But back to Datasolve/Datasciences; my first contract had been with the Vesty group which meant I spent a lot of time in Smithfield; the Fox and Anchor pub was almost a subject in this series there was almost a single post in this series. It was a convenient location as I was still living in St Albans and computing to Sunbury on Thames. That meant a 25-minute walk, a 35-minute train to St Pancreas, half an hour across London on two tube lines, 45 minutes by train and then a fifteen-minute walk reversed at the end of each day. So working in London where the St Albans train stopped at Farrington made my life a lot easier! It meant I was not tightly connected to my colleagues though. Either way, I converted a one-off £20 contract to a £150 a year one and learned a lot about sales consultancy and the critically of relationship building and knowing when to ignore a client. that got me promoted to business unit manager but all of my reports were former colleagues, three of whom with considerable seniority over me. One stayed the others found ways to leave but we won the most profitable business unit several years running so we worked around that and got in some new, young and enthusiastic staff. A reorganisation gave me two other business units and the status of General Manager. They were another internal decision support group and MURCO which became a passion, it was a stock forecasting and inventory management system that originated in Cranfield University and over the years we rewrote it created a series of links with people like the Met Office along with clients such as Coca Cola, British Aerospace and Nato. Kath (who was my Marketing Manager and lead consultant), Penny Tranter (from the Met office and went on to be a BBC Weatherperson) ran a dozen seminars a year to generate and qualify leads; staying in pubs with Bed and Breakfast (they give you one bill for food and accommodation and it was cheaper than any hotel) and generally drank too much armagnac at company expense. I always planned to write a guide to such pubs and that could be another series on this blog! Field research to validate the entries would, of course, be necessary. More family than a business.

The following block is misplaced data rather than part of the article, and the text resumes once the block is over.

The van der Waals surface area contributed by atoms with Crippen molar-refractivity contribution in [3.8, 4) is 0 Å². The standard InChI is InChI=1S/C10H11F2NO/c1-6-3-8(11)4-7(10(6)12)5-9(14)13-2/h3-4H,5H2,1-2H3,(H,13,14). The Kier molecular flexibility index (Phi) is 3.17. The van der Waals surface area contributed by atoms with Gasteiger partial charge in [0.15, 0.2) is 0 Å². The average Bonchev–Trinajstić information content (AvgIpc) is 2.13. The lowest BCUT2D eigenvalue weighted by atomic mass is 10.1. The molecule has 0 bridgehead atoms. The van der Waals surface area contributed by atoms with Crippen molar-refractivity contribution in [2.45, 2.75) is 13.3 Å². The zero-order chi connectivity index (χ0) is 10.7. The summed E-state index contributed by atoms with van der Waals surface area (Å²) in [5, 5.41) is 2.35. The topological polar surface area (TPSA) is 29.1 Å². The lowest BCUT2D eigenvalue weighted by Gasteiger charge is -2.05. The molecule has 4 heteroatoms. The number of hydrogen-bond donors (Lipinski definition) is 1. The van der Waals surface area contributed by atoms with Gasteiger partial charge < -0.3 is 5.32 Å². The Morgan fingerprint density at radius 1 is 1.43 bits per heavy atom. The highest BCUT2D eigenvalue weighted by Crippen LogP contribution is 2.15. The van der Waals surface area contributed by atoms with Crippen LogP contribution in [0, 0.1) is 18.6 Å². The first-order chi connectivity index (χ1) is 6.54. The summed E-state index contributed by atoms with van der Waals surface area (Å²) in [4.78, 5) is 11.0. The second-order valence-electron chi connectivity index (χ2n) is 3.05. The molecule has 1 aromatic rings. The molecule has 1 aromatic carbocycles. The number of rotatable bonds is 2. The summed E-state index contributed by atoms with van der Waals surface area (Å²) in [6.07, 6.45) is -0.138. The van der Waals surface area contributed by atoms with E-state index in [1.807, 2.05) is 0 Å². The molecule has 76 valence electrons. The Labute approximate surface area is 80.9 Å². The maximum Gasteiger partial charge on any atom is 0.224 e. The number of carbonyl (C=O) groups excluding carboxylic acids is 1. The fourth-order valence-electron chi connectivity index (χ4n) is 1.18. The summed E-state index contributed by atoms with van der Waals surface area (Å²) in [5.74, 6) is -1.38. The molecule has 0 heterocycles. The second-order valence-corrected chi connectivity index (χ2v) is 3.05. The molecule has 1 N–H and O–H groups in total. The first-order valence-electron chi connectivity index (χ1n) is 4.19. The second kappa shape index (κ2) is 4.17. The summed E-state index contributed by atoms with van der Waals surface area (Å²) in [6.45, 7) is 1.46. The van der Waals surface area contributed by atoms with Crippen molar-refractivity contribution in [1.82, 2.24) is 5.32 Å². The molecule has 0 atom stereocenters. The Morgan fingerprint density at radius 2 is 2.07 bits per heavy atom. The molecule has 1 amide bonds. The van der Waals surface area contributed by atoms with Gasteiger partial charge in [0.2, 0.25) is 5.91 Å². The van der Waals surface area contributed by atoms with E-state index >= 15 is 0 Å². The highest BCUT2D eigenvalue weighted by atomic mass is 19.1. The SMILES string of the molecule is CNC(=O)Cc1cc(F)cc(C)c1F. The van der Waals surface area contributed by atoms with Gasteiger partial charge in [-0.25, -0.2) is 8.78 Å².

With a bigger unit, I needed to do more to build and maintain a team. I wasn’t the easiest of managers in terms of expectations but if you wanted to be left alone and would tell me if I needed to be involved in a problem early enough for me to do something about it, then the unit was the place to be; staff retention and internal recruitment showed it worked well for some people. But as a manager, you need to do more than that and I started to get the whole team together offsite. The full team photograph is here – apologies for the odd line running through it and the organe/gree rohan outfit. Very early on I decided we needed something of a ritual here and a mix of having fun together while resolving issues. So I started the practice of hiring a cluster of holiday cottages adjacent to a pub and using that for a weekend plus two working days get together. Te first was in Buckden in the Yorkshire Dales and we took all of the units in Dalegarth Holiday cottages plus all the accommodation in the Buck Inn which also provided lunch and dinner. Breakfast was very different in that my job was to cook a full english breakfast for everyone. That meant sausages, black pudding, mushrooms, bacon, eggs in many guises together with all the trimmings. It meant getting up an hour before everyone else and also doing most of the washing up. Shopping for the ingredients while traveling up with the advance party Friday was a part of the ritual; ideally, a local butcher and farm bought eggs. I just did it the first time because I fancied it but then I realised that the symbolism was also important. We were living and eating together and the boss did the cooking. In the pub, we could all relax and it wasn’t conference centre of hotel cooking. I always chose a pub with character.